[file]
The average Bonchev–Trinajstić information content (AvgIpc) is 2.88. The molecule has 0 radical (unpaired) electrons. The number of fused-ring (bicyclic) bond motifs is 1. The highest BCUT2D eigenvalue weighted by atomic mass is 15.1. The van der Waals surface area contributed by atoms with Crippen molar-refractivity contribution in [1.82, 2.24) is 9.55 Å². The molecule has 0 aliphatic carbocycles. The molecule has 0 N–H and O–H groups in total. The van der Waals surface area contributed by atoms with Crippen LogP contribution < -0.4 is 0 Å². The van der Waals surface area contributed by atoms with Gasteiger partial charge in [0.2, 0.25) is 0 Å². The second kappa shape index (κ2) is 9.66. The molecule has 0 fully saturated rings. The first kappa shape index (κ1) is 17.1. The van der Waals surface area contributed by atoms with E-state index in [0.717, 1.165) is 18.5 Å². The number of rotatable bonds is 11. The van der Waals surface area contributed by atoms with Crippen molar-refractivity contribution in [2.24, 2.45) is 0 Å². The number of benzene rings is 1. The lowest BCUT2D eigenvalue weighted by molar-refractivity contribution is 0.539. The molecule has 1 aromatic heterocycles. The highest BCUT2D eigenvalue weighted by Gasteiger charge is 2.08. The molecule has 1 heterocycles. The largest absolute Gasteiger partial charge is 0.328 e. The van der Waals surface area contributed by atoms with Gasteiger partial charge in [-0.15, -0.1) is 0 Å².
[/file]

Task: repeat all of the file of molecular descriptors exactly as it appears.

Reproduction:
The average Bonchev–Trinajstić information content (AvgIpc) is 2.88. The molecule has 0 radical (unpaired) electrons. The number of fused-ring (bicyclic) bond motifs is 1. The highest BCUT2D eigenvalue weighted by atomic mass is 15.1. The van der Waals surface area contributed by atoms with Crippen molar-refractivity contribution in [1.82, 2.24) is 9.55 Å². The molecule has 0 aliphatic carbocycles. The molecule has 0 N–H and O–H groups in total. The van der Waals surface area contributed by atoms with Crippen LogP contribution < -0.4 is 0 Å². The van der Waals surface area contributed by atoms with Gasteiger partial charge in [0.2, 0.25) is 0 Å². The second kappa shape index (κ2) is 9.66. The molecule has 0 fully saturated rings. The first kappa shape index (κ1) is 17.1. The van der Waals surface area contributed by atoms with E-state index in [0.717, 1.165) is 18.5 Å². The number of rotatable bonds is 11. The van der Waals surface area contributed by atoms with Crippen molar-refractivity contribution in [2.24, 2.45) is 0 Å². The number of benzene rings is 1. The lowest BCUT2D eigenvalue weighted by molar-refractivity contribution is 0.539. The molecule has 1 aromatic heterocycles. The highest BCUT2D eigenvalue weighted by Gasteiger charge is 2.08. The molecule has 1 heterocycles. The largest absolute Gasteiger partial charge is 0.328 e. The van der Waals surface area contributed by atoms with Gasteiger partial charge in [-0.15, -0.1) is 0 Å².